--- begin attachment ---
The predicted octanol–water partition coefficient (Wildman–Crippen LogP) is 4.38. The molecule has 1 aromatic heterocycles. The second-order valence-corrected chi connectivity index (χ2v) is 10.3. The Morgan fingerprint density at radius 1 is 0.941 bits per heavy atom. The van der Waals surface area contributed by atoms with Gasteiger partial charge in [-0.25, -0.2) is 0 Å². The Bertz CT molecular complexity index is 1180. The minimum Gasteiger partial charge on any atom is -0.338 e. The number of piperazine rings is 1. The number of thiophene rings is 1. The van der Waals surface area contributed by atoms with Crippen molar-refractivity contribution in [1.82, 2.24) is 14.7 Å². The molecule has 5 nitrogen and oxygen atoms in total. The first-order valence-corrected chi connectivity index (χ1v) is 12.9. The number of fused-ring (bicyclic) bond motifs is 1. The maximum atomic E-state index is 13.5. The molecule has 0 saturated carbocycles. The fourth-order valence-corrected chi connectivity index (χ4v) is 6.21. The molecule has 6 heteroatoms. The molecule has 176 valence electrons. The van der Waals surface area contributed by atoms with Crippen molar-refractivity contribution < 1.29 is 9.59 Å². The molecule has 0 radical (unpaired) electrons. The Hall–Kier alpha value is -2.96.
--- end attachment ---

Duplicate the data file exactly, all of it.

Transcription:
The predicted octanol–water partition coefficient (Wildman–Crippen LogP) is 4.38. The molecule has 1 aromatic heterocycles. The second-order valence-corrected chi connectivity index (χ2v) is 10.3. The Morgan fingerprint density at radius 1 is 0.941 bits per heavy atom. The van der Waals surface area contributed by atoms with Gasteiger partial charge in [-0.25, -0.2) is 0 Å². The Bertz CT molecular complexity index is 1180. The minimum Gasteiger partial charge on any atom is -0.338 e. The number of piperazine rings is 1. The number of thiophene rings is 1. The van der Waals surface area contributed by atoms with Crippen molar-refractivity contribution in [1.82, 2.24) is 14.7 Å². The molecule has 5 nitrogen and oxygen atoms in total. The first-order valence-corrected chi connectivity index (χ1v) is 12.9. The number of fused-ring (bicyclic) bond motifs is 1. The maximum atomic E-state index is 13.5. The molecule has 0 saturated carbocycles. The fourth-order valence-corrected chi connectivity index (χ4v) is 6.21. The molecule has 6 heteroatoms. The molecule has 176 valence electrons. The van der Waals surface area contributed by atoms with Crippen molar-refractivity contribution < 1.29 is 9.59 Å². The molecule has 0 radical (unpaired) electrons. The Hall–Kier alpha value is -2.96.